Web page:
Geranium or ginger, geranium or ginger. I've had such a hard time time deciding between the two. My head says go with geranium, since it's so incredibly useful in perfumery, but my heart says go with ginger. Ginger is useful in natural perfumery as well, but you can't use it to boost your rose scent.
The most important thing about ginger essential oil: buy fresh ginger oil. If it doesn't say fresh, it probably won't have that sparkling brightness you want. I think CO2s might be okay, but sample first to make sure it's nice enough.
Ginger pairs well with many essential oils. For bath and body products, start by thinking of how you eat it, and try combining it with chocolate or vanilla, plus any of the sweet spices. Add it to a chai fragrance. And it is wonderful paired with lemon or lime, and the combination produces a dazzling brightness. When working on a perfume, consider the above, but go beyond the food notes and use ginger as a top note for various fragrances. Ginger pairs nicely with florals, and you can use it to lighten up earthier scents, like patchouli. It could also work in any fresh or spicy fragrances, such as colognes and oriental perfumes.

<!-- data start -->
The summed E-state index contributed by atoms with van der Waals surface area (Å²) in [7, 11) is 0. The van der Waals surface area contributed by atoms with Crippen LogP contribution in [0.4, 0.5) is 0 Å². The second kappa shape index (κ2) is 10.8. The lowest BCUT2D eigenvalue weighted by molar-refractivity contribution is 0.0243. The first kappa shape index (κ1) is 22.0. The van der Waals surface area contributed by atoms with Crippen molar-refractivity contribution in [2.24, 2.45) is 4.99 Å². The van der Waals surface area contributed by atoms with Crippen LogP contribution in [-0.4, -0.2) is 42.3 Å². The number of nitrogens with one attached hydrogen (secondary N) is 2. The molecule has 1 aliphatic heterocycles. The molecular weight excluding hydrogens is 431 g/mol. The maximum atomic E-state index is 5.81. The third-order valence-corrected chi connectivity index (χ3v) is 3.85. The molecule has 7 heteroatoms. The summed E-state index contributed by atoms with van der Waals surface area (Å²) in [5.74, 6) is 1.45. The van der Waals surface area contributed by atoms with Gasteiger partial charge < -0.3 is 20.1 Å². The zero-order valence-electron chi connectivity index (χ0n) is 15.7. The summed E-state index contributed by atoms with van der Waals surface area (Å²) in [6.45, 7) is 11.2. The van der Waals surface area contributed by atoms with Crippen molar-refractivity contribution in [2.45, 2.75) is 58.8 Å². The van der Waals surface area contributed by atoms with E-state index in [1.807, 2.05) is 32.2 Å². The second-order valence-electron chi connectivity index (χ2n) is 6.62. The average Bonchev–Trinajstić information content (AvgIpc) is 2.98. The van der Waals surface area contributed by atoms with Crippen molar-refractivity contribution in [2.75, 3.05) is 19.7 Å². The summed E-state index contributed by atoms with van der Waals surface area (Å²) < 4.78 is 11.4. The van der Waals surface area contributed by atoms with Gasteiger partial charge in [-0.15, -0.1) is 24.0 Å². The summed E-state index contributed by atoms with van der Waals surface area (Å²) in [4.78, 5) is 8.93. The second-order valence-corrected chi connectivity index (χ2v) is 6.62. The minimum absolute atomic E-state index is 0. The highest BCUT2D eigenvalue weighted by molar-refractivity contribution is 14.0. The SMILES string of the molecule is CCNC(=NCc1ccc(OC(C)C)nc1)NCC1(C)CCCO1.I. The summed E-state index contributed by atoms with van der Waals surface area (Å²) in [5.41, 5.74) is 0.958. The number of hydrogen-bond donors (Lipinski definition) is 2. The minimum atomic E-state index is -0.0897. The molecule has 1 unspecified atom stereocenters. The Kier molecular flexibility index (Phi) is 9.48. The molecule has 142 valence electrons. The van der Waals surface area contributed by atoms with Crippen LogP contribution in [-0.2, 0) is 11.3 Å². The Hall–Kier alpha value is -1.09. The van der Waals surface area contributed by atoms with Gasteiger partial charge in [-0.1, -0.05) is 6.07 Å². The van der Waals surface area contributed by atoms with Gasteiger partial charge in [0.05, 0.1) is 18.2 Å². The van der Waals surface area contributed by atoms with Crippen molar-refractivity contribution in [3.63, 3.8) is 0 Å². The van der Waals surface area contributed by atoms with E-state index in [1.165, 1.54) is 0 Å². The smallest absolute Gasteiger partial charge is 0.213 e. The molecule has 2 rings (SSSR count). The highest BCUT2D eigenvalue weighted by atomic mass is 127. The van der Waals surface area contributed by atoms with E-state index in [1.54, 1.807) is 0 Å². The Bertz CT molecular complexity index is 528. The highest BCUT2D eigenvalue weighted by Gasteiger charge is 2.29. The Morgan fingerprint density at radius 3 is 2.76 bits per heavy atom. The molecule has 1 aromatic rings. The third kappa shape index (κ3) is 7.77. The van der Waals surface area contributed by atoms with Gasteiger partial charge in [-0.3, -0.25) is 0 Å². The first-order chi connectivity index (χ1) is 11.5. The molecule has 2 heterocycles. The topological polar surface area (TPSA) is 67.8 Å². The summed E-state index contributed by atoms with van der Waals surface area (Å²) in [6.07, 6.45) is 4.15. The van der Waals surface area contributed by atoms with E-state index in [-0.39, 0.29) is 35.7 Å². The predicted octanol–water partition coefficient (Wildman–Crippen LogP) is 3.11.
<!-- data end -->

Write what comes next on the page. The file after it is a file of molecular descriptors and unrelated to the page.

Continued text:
In addition to the essential oil and CO2, ginger is also available as an absolute and oleoresin, though these are less common.
Other gingery notes:
Curcuma (Curcuma longa) Note: This might also be sold as turmeric oil, but curcuma should be distilled from the dried rhizome, per Arctander.
Fingerroot (Boesenbergia pandurata)
Galangal (Alpinia officinarum, Alpinia galanga, Kaempferia galanga)
Zedoaria (Curcuma zedoaria)